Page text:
The specific combination of ingredients will be different according to the type of bar: e.g. the orange cashew bar will contain more cashew nuts than for instance the vanilla berries bar. The company that makes these delicious treats is based in Denmark. So this is another product for my scandinavian collection.
My three favourites are :
Spice Lime: a daring combination of chili pepper, ginger and lime. Try this one for breakfast and you’ll have a buzzing start of the day.
Vanilla Berries: lavender packaging, sweet vanilla, mmm.. what else does a girl need…
Apple Cinnamon: The winter is not quite over yet, so let’s indulge in some warmth and sweetness
Good to know: these buddies are free from added sugar, the dates make them taste sweet. They are free from animal products, so if you’re vegan try ’em out. I shared a bar with my colleague who’s aiming to go gluten free, so are the bars by the way.
I bought the bars at a small Carrefour supermarket in Brussels. There they’re sold for € 1,95 a piece, which according to me is a very reasonable price, given the high quality and organic ingredients.
*wait a minute, you wrote that there are 8 varieties, but you’ve only photographed 5. Well, I’m not denying that…I ate the other ones!
Not quite…I had a capuccino actually. Are the golden letters in celebration of Maurice’s birthday? Who knows…
What I do know is that they have some pretty good capuccino at Maurice. With enough milk, just the way I like it, without even asking.
Maurice is the name of Veronique Leysen’s Antwerp based coffee bar. I heard Veronique talk about her professional plans in a Belgian tv show a few years ago. She named her coffee house after her grandfather, whose picture is proudly displayed above the counter. This young lady also sells knitwear (e.g. scarves, pullovers) in a corner of her coffee house. This sounded so original I decided to visit ‘Maurice’ the next time I was in the neighborhood, which was last weekend. They were open and I wasn’t in a rush. If a coffeebar is on my ‘to drink’ list I will get there, sooner or later…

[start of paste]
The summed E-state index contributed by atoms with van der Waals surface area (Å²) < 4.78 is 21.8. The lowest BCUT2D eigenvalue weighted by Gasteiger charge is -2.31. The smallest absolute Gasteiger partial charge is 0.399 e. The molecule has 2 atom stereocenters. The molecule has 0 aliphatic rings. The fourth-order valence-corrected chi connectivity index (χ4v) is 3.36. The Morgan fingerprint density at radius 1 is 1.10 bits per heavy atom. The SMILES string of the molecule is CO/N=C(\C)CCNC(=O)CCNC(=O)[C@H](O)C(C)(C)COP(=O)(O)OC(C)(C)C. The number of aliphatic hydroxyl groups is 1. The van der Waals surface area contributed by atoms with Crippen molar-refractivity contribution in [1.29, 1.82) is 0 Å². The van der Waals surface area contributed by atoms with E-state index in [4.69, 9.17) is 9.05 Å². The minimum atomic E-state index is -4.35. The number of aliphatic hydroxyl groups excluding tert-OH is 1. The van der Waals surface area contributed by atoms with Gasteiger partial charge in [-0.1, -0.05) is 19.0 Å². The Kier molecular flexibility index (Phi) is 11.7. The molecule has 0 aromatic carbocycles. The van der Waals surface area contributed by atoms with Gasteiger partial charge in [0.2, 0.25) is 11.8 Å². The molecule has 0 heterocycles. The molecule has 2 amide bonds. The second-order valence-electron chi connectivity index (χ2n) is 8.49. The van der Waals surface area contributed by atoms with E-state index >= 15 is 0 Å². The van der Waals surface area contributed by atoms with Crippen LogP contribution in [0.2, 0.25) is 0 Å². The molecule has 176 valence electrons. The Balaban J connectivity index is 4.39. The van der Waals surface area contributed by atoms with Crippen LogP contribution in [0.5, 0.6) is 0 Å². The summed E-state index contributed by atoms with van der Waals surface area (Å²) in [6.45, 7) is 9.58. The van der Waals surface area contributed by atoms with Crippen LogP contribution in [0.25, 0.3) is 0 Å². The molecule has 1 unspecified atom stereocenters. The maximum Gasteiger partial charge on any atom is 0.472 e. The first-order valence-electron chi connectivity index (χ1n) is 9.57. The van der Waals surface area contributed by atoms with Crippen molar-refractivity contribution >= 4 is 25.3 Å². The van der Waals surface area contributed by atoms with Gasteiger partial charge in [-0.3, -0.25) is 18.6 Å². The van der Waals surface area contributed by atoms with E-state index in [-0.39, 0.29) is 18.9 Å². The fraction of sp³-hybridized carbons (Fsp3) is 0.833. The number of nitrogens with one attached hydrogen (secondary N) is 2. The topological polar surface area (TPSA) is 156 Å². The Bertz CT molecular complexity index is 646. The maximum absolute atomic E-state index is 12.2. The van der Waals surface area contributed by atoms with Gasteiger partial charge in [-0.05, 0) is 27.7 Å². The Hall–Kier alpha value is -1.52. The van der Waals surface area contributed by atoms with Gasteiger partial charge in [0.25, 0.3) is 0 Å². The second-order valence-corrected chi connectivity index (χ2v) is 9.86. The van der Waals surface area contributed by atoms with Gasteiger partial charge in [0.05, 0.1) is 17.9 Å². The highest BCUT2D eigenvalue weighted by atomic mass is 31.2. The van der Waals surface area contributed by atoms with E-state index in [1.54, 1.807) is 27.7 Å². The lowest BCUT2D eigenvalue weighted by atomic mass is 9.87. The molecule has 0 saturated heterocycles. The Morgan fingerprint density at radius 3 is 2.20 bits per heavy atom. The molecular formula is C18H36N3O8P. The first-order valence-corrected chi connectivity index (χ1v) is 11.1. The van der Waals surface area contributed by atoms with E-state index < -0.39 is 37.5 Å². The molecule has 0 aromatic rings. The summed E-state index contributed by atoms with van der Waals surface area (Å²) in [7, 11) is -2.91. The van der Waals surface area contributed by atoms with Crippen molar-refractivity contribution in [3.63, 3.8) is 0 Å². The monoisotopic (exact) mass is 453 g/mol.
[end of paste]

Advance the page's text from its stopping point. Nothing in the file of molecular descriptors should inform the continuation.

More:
You can find Maurice at the end of the Meir, the well known and large shopping street of Antwerp. You know, just in case you get hungry and/or tired from all your shopping…the entry is through the KBC bank (they share the ground floor)
Couscous makes good comfort food. Because boy did I need comfort and calming down a few weeks ago. I used to scramble down my writings in the ‘drafts’ part of wordpress before publishing. One day I logged in and read the words ‘NO DRAFTS’. They might as well have told me “there’s a boa constrictor in your bathroom”. A large one, with an A+ for constricting… I started panicking. Several features had disappeared from the dashboard, such as wp administrator and media library. I posted the case on the forum, but without receiving an answer. Somehow, today the drafts have re-appeared. Christmas magic? I somehow managed to retreive my second article on Sweden, but felt tired and nervous afterwards. It was way past dinnertime, and very near bedtime. Luckily my dad had made a batch of couscous earlier that week, and insisted I took some home. Couscous is made from grains. This food is made with a steamer (and tastes heavenly when you add some butter). In papounet’s version a sauce with chickpeas,olives,cowmeat and sometimes even shrimps is poured on top. The dish originates from North Africa. That couscous was so good it made me smile, the evil IT perils seemed less worse. Hence the name papounet’s (informal French for dad’s) couscous against panic.